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Published: March, 2018; Vol 14, Num 10


Designing and Updating Infrastructure for Pedestrian Safety

In dense urban areas and smaller cities and towns across the U.S. and Canada, drivers often find themselves at odds with pedestrians and cyclists. Statements like “These cars blow right through crosswalks” or “Pedestrians just walk wherever they want” are common. Like most disagreements, the truth is often somewhere in the middle. But the goal shouldn’t be to assign blame – it should be to find potential solutions that could prevent such incidents and save lives.

What Factors Lead to Pedestrian Fatalities?


Pedestrians struck by a car moving at 20 miles per hour have a 90 percent survival rate. When cars are moving at 40 miles per hour, pedestrian survival rates drop to 20 percent.


In nearly half of all fatal crashes, either the driver or the pedestrian was impaired by alcohol; in crashes involving cyclists and drivers, 37 percent were impaired.


Adults over the age of 65 and children under the age of 15 make up about 40 percent of all pedestrian fatalities.

Risky Behavior

The numbers prove that crossing streets outside of intersections is risky – that’s where 70 percent of pedestrian fatalities occurred. For cyclists, wearing a properly fitted helmet is the most effective way to lower risk for injury or death in the event of a crash.

In 2016, drivers killed 5987 pedestrians in the U.S. – the highest total since 1990. Another 840 bicyclists were also killed in vehicle crashes. These two groups accounted for 18 percent of all traffic fatalities in this country without ever getting behind the wheel. In 2015, almost 129,000 pedestrians received treatment in emergency rooms for non-fatal injuries following a crash.

Reducing Fatalities with Better Road Design

Many agencies and cities across the U.S. and Canada are looking for ways to reduce these incidents. Unfortunately, many pedestrian safety campaigns are doomed to fail because they try to change the people, not the process. The result is that victims – in this case, pedestrians – end up getting blamed. For example, campaigns that highlight distracted walking or try to raise awareness with slogans like “Look first, walk second” can send the message that drivers have priority and it’s up to pedestrians to keep themselves safe. Not only does this pit drivers and pedestrians against each other, it also hasn’t been a winning formula for reducing fatalities and serious crash-related injuries.

There are proven ways to reduce pedestrian fatalities, though. They involve many of the same principles that safety and health professionals have used to make worksites safer for construction workers. Principles like Prevention through Design and the hierarchy of controls can be applied to roadway safety in some of the following ways:

  • Curb extensions. Also known as neckdowns, curb extensions slow traffic as drivers make turns, increase pedestrian visibility and shorten the total distance needed to cross the street. These changes make it easier for slower pedestrians, like small children and the elderly, to cross the street safely.
  • Protected intersections and medians. Raised islands or medians at intersections or between opposing lanes of traffic allow pedestrians a safe place to wait to cross.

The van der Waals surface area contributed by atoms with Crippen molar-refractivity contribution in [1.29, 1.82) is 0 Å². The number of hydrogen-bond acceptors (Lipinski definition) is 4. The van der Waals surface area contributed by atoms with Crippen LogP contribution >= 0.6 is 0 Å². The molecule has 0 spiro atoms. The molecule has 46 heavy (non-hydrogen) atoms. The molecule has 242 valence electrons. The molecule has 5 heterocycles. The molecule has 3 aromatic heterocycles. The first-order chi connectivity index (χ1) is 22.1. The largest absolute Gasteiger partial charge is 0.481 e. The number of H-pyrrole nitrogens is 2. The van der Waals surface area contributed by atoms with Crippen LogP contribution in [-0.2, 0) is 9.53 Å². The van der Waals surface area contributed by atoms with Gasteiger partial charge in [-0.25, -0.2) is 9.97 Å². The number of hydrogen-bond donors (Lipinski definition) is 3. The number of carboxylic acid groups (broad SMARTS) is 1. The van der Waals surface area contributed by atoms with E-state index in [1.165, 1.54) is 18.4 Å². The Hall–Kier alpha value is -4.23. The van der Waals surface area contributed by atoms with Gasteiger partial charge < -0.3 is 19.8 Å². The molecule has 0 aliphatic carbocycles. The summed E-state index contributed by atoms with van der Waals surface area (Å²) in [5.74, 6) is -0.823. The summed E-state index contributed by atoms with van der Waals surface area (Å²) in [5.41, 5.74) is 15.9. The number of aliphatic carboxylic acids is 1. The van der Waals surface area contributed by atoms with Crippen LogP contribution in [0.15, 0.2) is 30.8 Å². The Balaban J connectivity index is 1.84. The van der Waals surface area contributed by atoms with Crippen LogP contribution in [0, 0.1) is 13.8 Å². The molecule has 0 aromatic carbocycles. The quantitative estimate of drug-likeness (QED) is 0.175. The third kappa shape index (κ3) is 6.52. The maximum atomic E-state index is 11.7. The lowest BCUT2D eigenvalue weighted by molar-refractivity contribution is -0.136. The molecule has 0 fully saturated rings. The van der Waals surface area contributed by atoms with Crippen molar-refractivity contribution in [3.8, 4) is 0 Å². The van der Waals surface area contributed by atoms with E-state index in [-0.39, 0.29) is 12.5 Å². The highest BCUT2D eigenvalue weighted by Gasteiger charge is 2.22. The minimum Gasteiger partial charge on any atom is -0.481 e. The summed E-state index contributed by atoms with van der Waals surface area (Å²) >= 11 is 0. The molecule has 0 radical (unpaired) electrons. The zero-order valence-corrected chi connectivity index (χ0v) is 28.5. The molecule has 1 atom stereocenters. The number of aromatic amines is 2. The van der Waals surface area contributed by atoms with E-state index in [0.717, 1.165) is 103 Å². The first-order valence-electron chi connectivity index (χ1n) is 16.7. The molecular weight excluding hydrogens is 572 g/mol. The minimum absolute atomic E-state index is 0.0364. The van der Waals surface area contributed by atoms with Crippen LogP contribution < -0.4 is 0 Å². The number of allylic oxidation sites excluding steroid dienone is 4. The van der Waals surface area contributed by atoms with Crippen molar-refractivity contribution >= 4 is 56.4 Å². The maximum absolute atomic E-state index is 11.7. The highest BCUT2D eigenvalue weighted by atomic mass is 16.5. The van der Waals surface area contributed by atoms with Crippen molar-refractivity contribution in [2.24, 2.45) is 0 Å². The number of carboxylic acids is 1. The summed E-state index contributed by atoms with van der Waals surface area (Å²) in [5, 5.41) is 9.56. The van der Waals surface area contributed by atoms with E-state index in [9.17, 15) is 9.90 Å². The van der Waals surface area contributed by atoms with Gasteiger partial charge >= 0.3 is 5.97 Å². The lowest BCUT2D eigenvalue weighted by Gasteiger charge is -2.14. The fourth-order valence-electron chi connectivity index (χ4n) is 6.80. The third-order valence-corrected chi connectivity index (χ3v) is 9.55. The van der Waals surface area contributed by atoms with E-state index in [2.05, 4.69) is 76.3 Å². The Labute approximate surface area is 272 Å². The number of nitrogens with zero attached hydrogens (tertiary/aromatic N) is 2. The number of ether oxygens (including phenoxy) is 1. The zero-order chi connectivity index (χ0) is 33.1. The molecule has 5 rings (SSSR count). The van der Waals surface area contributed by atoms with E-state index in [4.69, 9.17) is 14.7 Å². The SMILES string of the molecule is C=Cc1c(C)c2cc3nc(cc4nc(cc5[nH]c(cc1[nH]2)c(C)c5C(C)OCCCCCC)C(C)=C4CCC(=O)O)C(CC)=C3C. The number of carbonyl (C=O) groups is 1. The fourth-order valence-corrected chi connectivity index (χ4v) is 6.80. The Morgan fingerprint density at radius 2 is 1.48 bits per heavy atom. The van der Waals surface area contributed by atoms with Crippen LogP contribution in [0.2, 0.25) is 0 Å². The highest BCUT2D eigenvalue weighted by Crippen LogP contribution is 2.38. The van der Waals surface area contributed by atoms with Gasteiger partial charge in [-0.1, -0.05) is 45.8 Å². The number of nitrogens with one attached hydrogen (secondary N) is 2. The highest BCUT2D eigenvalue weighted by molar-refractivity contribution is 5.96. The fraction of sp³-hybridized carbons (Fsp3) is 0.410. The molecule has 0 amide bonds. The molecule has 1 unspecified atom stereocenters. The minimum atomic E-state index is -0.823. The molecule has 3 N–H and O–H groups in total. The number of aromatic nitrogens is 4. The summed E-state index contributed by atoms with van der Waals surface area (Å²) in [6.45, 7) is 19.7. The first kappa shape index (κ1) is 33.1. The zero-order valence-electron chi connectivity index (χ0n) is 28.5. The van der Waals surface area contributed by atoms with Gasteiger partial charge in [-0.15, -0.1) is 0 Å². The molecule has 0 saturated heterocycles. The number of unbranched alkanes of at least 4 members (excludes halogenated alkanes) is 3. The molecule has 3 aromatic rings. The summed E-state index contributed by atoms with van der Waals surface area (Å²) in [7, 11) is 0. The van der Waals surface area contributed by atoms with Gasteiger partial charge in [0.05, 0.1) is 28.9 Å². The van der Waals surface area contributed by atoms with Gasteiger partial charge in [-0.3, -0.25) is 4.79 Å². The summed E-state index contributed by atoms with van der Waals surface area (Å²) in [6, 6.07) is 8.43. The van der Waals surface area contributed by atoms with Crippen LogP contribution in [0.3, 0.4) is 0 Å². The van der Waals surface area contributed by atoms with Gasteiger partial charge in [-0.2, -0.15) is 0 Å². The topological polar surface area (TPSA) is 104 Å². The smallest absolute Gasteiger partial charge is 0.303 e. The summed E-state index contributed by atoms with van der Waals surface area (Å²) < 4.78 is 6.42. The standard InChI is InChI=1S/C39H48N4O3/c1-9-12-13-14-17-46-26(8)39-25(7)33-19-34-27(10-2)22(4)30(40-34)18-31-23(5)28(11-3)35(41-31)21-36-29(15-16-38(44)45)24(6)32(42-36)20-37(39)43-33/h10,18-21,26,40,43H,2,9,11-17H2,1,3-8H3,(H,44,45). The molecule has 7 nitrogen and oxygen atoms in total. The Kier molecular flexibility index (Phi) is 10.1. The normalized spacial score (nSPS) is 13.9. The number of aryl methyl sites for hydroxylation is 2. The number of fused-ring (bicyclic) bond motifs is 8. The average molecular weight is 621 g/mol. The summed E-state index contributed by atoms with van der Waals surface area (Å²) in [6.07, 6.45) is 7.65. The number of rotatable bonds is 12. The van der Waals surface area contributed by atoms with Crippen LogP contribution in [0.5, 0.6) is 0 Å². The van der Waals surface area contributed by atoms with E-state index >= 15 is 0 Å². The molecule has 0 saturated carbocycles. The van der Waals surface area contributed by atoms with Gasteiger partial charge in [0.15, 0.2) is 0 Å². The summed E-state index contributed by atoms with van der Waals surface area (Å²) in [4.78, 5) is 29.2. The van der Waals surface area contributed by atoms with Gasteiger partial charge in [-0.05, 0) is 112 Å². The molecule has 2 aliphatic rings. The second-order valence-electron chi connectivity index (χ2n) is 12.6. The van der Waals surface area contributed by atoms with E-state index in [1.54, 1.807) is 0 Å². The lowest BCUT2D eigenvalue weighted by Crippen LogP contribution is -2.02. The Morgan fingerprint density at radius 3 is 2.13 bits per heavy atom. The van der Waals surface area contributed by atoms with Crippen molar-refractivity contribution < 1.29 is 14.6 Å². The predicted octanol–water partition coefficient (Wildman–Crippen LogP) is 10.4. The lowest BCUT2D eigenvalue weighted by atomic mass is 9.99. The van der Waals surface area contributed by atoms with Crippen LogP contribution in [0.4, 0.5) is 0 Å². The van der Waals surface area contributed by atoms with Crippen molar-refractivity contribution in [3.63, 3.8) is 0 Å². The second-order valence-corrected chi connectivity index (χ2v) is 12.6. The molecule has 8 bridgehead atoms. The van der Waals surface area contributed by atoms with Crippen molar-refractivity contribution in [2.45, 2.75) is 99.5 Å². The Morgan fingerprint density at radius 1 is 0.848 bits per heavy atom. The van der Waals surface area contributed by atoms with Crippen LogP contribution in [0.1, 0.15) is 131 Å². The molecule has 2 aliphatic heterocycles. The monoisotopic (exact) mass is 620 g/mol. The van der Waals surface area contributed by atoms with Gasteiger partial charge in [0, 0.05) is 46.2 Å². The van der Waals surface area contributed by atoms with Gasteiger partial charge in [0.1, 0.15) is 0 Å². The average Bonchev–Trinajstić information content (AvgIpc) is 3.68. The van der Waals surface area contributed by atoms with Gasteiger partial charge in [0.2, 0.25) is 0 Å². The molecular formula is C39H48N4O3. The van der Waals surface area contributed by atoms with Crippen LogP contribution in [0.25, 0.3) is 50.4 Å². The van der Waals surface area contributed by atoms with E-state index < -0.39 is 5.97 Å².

• Staggered crosswalks. Also called Z-crossings, staggered crosswalks force pedestrians to briefly face oncoming traffic before entering the roadway. Changing pedestrian behavior in this way is a perfect example of Prevention through Design.
  • Protected left turns. Allowing traffic to turn left at the same time that pedestrians are shown a “Walk” sign leaves a lot of room for human error on both sides. Changing these intersections to only allow left turns during a green arrow – instead of after yielding for a green light – can reduce both vehicle crashes and pedestrian collisions.
  • Pedestrian head starts. Giving pedestrians three to seven seconds before a green signal helps them establish a position in the intersection and makes them more visible to cars.

Some of these methods are currently being implemented in cities like New York, Boston, Chicago, Los Angeles and Toronto as part of the Vision Zero network, which aims to eliminate all traffic-related fatalities and severe injuries. There’s good evidence these methods are working; in New York, pedestrian fatalities have dropped from 184 in 2013 to 101 in 2017. The safer road design principles discussed above are easy to see in this picture of a busy street in Seattle, another Vision Zero adopter.

The Vision Zero approach has similarities to Prevention through Design principles and successful safety and health programs in the construction industry. Both types of initiatives look at ways to engineer hazards out of the environment, separate people from hazards and change the way people interact with those hazards. Just like in construction, safety does not come from expecting people to behave perfectly in a dangerous environment; it comes from designing and engineering the environment to put people in the best position to succeed.

LIUNA continues to call for a comprehensive infrastructure package that will revitalize the transportation network across the U.S. When that funding arrives and many outdated roads finally get the updates they desperately need, state and local transportation agencies should be urged to take advantage of this opportunity to incorporate safer road design into these projects.

[Nick Fox]